I nitpick because I know this era fairly well (although I'm far, far, FAR from an expert) and because this is a widely acclaimed book, with much of the acclaim missing the real problems. The real problems, however, do not overshadow how compelling and detailed a read this ends up being, and there's more than enough rigor here to make this a valuable asset in the overall canon of the political era. I do look forward to reading Perlman's other books, and I hope the other books improve on what's already a good piece of scholarship.

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Review: Whisper to Me

Whisper to Me Whisper to Me by Nick Lake
My rating: 5 of 5 stars

I feel like this book is not getting the proper attention for how good this is.

This book has a very unconventional style, but it is about Cassie who wronged her boyfriend and wants to make sure he knows why. She also hears voices, and the voices definitely have an impact on this. This is a stilted, crazed look at a stilted, crazed situation.

This is kind of a love story, kind of a lost love story, but largely a tale about mental illness that's handled in a very interesting and different way. The briskness and the urgency that drive the narrative along made this a read that I basically blew through in less than 24 hours. You both feel a lot of sympathy for Cassie's situation while still allowing her a bit of agency in the situation she's in, and the whole of the story makes for a great read.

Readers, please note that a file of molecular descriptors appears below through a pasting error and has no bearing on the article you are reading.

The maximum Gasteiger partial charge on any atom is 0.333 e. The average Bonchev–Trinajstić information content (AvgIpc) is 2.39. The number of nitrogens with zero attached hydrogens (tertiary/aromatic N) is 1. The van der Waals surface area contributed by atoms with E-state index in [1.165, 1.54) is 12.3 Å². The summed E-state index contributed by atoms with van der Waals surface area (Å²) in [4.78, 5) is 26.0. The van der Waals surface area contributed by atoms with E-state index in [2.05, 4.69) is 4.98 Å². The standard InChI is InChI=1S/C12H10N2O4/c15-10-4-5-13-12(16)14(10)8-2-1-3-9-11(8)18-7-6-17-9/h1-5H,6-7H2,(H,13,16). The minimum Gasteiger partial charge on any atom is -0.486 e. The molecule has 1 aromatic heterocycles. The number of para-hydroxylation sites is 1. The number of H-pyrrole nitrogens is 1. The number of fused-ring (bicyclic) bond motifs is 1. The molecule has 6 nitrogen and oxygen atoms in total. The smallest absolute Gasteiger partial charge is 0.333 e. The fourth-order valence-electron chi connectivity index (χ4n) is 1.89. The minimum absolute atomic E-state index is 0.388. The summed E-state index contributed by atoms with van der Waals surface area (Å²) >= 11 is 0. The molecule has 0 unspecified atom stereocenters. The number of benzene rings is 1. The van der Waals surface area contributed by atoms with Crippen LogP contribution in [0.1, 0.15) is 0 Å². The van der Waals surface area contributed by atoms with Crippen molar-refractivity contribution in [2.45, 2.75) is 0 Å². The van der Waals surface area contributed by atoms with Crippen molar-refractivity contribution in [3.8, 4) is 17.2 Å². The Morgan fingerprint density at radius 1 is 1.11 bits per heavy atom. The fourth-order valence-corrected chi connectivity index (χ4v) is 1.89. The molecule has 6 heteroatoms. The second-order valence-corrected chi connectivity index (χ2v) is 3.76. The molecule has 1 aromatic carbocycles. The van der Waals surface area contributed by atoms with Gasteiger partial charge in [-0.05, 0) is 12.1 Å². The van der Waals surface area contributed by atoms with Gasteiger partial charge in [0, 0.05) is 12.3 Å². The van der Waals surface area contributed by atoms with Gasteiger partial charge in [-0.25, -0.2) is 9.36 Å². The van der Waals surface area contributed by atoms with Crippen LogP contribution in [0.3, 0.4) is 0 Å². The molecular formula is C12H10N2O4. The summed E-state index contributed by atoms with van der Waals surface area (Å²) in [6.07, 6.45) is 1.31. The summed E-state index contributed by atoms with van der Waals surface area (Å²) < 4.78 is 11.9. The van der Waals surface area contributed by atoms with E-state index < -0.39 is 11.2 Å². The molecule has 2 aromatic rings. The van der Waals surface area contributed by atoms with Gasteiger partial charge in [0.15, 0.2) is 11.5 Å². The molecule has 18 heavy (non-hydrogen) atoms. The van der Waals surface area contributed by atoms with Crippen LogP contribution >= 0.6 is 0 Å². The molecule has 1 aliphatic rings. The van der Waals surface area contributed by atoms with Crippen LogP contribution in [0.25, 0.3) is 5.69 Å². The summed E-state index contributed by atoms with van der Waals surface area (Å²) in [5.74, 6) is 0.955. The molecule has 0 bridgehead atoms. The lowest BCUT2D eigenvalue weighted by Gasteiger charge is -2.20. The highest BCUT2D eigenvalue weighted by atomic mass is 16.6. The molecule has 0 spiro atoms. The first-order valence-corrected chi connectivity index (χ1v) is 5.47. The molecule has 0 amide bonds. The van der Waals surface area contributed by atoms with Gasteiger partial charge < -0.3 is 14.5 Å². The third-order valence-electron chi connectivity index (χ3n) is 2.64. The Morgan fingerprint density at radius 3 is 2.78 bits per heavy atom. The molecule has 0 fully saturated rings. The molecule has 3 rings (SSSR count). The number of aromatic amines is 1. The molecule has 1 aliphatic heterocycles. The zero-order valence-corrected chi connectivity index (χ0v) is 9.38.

It's long, but don't sleep on this book. The alternative narrative style will likely keep your interest even if the book itself takes some time for you, but the overall experience was a huge winner for me and I hope it gets the acclaim I think it deserves. An absolute page turner.

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Review: A Week of Mondays

A Week of Mondays A Week of Mondays by Jessica Brody
My rating: 5 of 5 stars